6/12/13

WWW: We play like a girl

Primarily I want to say that this is one of the best articles to be posted on here. It outlines a real issue among women athletes. Just being around the college sports scene has shown me how many females suffer from preventable ailments, all because they have poor mechanics. I highly recommend that any woman who participates in movement should read this and then tell their friends.

Since I am a woman and today is Wednesday, I thought we would tackle something just for women. (However, if you are a man and ever want to help or coach women, this would be beneficial for you as well.) In the past decade or so, the speed, power, aggressiveness, and intensity demanded by female athletes have increased dramatically. Today we are discussing the body of a woman athlete. It’s no secret that ours is a little different than males and we use different muscles and build muscle and fat in different areas. So, it would only make sense that we become injured in different areas as well. These physiological differences show up around age 10-12 and are seen between form, alignment, composition, and the way we perform physically. For example, women are usually more flexible and have wider pelvises and less developed musculature. This affects women’s extremities in great ways.


                So we’ll start with the knee. This is no surprise to anyone since the ACL and patella injury are some of the most common. In fact, the most common cause of permanent disability in women’s high school basketball is knee injuries. 91% of knee injuries are season ending and 94% require surgery, and between 20,000-80,000 female athletes experience an ACL injury each year. ACL injuries are 3 to six times higher in women, especially when they’re involved in soccer, basketball, volleyball, and sports that don’t require a lot of contact. This injury is usually not from contact but from sudden deceleration or jumping and landing more upright, changing directions, cutting, etc. This injury can be due to many factors such as: women have narrower intercondylar notch and smaller ACL, wider pelvis and hips, more lax ligaments, slower reflex time, and possibly changes in estrogen during a cycle. Another thing to be aware of is that after ACL injuries, it is not uncommon to have arthritis in that knee later in life.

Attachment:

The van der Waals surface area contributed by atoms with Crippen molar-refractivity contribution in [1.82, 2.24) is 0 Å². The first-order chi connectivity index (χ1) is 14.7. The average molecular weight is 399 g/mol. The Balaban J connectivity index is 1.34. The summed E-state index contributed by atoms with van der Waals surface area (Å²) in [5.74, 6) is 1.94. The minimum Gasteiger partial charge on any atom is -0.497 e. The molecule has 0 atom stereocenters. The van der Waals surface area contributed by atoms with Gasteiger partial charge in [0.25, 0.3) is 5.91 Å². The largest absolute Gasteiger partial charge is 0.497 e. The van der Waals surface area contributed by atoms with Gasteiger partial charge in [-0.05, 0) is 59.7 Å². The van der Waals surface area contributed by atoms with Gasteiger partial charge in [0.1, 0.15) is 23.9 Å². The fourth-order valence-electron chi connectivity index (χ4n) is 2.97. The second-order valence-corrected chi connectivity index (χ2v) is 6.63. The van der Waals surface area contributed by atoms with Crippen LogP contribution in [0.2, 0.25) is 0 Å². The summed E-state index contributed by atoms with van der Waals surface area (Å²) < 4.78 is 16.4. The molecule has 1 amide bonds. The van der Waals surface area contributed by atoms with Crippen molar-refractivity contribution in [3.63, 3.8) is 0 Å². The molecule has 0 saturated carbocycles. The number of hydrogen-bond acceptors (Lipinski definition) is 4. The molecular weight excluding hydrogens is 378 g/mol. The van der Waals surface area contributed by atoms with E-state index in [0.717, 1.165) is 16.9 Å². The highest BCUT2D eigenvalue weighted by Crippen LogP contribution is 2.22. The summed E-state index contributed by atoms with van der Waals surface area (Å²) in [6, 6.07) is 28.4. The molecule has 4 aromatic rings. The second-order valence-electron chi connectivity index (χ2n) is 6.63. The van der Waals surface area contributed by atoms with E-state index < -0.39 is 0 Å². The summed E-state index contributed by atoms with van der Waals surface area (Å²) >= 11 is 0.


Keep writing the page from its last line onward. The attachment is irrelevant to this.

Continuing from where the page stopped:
The next is shoulder injuries. Once again, men are usually stronger on the top than women, unless you’ve been a gymnast since birth or just have incredible genetics. Without these stronger shoulder muscles, there can become some instability in the shoulder. Once sports such as swimming, softball, or volleyball are factored in, there’s a huge risk for rotator cuff weakness, tightness, and pain.

                Stress fractures are another common one especially in women athletes who place a high demand on aesthetics such as runners and ballet dancers. These injuries are common overuse injuries that result from cumulative repetitive forces insufficient to cause an acute fracture and cause a small crack in the bone. These are usually found in lower-extremity bones but can occur in non-weight-bearing bones like the upper extremities and ribs. A common area for these to occur in women who begin extreme exercise are the hips. A stress fracture will usually have localized tenderness to palpation at the fracture site, unless the stress fracture is deeper. In that case, there may be pain through gentle ranges of motion or diagnostic tests.

                One of the most common overuse injuries for runners is ITBFS (iliotibial band friction syndrome). It is caused by repetitive and numerous flexion and extension movements of the knee.
notice the collapsed knees and lack of external rotation. 

                Although these certainly aren’t all, these are just a few to highlight and keep you aware of your body. Next week we’ll go over how to prevent and treat these injuries. But until then, go Endu America!

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About Me

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BS, MS - exercise Physiology
EPC - Board Certified Exercise Physiologist

Published Thesis
The impact of three different forms of warm up on performance

Graduate from Midwestern State University, founder of Endunamoo Barbell Club, and Endunamoo Strength and Conditioning. Working to help athletes physically reach their goals and achieve scholarships while spiritually pouring into as many people as possible on all platforms.